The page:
On the Warm Springs reservation in Central Oregon, a community water system serving more than 3,000 people needs an overhaul. Repairs could take years. Now, tribal leaders want an emerging technology to leapfrog broken pipes.
The ground is bone dry at the project site in an industrial park on the reservation. But, when a field of what appear to be solar panels bake in the desert sun, an unusual source of drinking water whirs to life.
“That’s where the magic happens,” said Jim Souers, CEO of the Warm Springs Economic Development Corporation. “Each of these panels on average will create about 1.6 gallons a day of water.”
Proponents of the hydropanel technology call it deceptively simple. Solar powered fans push ambient air into a highly absorbent material, trapping water vapor. Heat from the sun condenses that moisture — think of steam collecting on a shower wall — and the distilled water pools in a chamber. Minerals are added to try and match to the flavor of a local spring.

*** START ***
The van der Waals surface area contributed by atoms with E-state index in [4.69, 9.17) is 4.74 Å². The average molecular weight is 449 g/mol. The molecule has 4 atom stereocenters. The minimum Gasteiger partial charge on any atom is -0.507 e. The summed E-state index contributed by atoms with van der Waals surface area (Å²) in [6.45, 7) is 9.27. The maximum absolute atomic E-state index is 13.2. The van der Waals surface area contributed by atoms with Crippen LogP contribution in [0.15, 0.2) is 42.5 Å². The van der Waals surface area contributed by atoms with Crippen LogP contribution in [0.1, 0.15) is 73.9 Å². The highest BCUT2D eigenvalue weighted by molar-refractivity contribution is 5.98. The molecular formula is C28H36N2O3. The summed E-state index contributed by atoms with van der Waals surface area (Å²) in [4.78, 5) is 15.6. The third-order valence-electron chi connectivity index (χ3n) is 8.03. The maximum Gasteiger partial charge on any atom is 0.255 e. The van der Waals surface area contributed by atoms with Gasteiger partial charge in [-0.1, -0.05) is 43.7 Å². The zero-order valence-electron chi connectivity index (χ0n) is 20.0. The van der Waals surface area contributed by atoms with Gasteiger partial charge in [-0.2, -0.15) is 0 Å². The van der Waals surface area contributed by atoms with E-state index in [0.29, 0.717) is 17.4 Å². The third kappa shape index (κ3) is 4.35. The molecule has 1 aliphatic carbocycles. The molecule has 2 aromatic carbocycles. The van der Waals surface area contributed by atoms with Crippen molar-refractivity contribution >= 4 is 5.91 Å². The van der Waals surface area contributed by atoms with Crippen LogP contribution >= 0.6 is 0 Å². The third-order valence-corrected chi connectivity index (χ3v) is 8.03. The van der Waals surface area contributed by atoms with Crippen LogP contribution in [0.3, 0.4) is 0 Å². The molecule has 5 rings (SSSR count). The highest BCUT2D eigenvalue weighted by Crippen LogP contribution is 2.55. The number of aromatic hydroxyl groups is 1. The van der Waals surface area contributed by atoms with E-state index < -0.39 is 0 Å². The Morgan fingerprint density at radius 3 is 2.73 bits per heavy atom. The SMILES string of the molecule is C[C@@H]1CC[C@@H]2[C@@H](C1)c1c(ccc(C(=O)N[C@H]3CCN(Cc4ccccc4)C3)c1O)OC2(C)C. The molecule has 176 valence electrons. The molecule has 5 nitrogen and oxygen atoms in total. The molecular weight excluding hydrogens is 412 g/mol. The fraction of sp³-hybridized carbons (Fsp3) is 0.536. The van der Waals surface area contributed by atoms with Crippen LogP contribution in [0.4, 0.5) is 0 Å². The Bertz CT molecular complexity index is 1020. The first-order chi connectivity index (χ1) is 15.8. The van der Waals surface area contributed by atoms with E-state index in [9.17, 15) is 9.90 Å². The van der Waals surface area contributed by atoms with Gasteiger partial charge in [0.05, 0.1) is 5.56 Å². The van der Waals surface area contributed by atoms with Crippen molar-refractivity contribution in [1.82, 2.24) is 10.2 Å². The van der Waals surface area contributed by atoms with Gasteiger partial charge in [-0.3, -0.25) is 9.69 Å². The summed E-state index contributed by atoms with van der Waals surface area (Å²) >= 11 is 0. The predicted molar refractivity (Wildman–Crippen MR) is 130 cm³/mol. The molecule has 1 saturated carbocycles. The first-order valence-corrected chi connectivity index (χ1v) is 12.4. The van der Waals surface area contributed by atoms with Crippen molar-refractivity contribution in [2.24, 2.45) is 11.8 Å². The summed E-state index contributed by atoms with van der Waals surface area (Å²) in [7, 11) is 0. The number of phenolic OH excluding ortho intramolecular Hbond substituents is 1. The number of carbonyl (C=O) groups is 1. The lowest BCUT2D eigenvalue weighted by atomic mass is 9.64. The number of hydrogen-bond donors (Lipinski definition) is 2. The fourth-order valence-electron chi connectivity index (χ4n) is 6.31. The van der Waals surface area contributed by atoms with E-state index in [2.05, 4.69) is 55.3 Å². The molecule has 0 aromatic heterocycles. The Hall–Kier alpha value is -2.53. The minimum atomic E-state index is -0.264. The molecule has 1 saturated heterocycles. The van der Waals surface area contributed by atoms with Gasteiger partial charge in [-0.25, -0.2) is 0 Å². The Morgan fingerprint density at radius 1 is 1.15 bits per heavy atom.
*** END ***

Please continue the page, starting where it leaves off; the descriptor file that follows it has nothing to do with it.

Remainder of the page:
“We have it set up as our version of a spring,” Souers said.
He pointed to three faucets installed in a metal building next to the field of panels. The facility opens once a week for Warm Springs residents to come fill up containers, free of charge. Other arrays have been installed at homes, eliminating the need for travel, Souers said.
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